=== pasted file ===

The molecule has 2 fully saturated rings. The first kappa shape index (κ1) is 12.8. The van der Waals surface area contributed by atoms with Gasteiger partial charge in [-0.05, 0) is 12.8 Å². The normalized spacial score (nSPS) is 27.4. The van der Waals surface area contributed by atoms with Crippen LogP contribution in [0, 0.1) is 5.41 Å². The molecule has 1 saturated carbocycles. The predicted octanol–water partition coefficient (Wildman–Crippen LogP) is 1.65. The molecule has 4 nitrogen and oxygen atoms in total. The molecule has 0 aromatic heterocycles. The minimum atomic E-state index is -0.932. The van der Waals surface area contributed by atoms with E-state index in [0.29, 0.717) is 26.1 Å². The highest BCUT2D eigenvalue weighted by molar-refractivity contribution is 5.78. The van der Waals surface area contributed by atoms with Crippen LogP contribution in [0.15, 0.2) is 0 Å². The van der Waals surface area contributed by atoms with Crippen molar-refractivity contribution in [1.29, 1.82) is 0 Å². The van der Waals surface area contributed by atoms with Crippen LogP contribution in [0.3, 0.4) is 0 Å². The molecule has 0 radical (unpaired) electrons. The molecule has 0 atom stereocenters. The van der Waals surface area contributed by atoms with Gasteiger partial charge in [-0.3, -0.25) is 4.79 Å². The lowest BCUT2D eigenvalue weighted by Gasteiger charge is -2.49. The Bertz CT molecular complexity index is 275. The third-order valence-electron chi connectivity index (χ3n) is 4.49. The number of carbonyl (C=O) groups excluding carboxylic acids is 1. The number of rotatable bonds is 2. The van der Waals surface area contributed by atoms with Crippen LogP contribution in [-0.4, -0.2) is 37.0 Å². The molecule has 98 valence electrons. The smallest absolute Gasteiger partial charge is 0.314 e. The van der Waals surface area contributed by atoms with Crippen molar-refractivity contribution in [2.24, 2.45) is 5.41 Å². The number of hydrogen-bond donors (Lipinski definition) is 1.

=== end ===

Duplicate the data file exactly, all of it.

The molecule has 2 fully saturated rings. The first kappa shape index (κ1) is 12.8. The van der Waals surface area contributed by atoms with Gasteiger partial charge in [-0.05, 0) is 12.8 Å². The normalized spacial score (nSPS) is 27.4. The van der Waals surface area contributed by atoms with Crippen LogP contribution in [0, 0.1) is 5.41 Å². The molecule has 1 saturated carbocycles. The predicted octanol–water partition coefficient (Wildman–Crippen LogP) is 1.65. The molecule has 4 nitrogen and oxygen atoms in total. The molecule has 0 aromatic heterocycles. The minimum atomic E-state index is -0.932. The van der Waals surface area contributed by atoms with E-state index in [0.29, 0.717) is 26.1 Å². The highest BCUT2D eigenvalue weighted by molar-refractivity contribution is 5.78. The van der Waals surface area contributed by atoms with Crippen LogP contribution in [0.15, 0.2) is 0 Å². The van der Waals surface area contributed by atoms with Crippen molar-refractivity contribution in [1.29, 1.82) is 0 Å². The van der Waals surface area contributed by atoms with Crippen LogP contribution in [0.3, 0.4) is 0 Å². The molecule has 0 radical (unpaired) electrons. The molecule has 0 atom stereocenters. The van der Waals surface area contributed by atoms with Gasteiger partial charge in [-0.3, -0.25) is 4.79 Å². The lowest BCUT2D eigenvalue weighted by Gasteiger charge is -2.49. The Bertz CT molecular complexity index is 275. The third-order valence-electron chi connectivity index (χ3n) is 4.49. The number of carbonyl (C=O) groups excluding carboxylic acids is 1. The number of rotatable bonds is 2. The van der Waals surface area contributed by atoms with Crippen LogP contribution in [-0.4, -0.2) is 37.0 Å². The molecule has 98 valence electrons. The smallest absolute Gasteiger partial charge is 0.314 e. The van der Waals surface area contributed by atoms with Crippen molar-refractivity contribution in [2.24, 2.45) is 5.41 Å². The number of hydrogen-bond donors (Lipinski definition) is 1.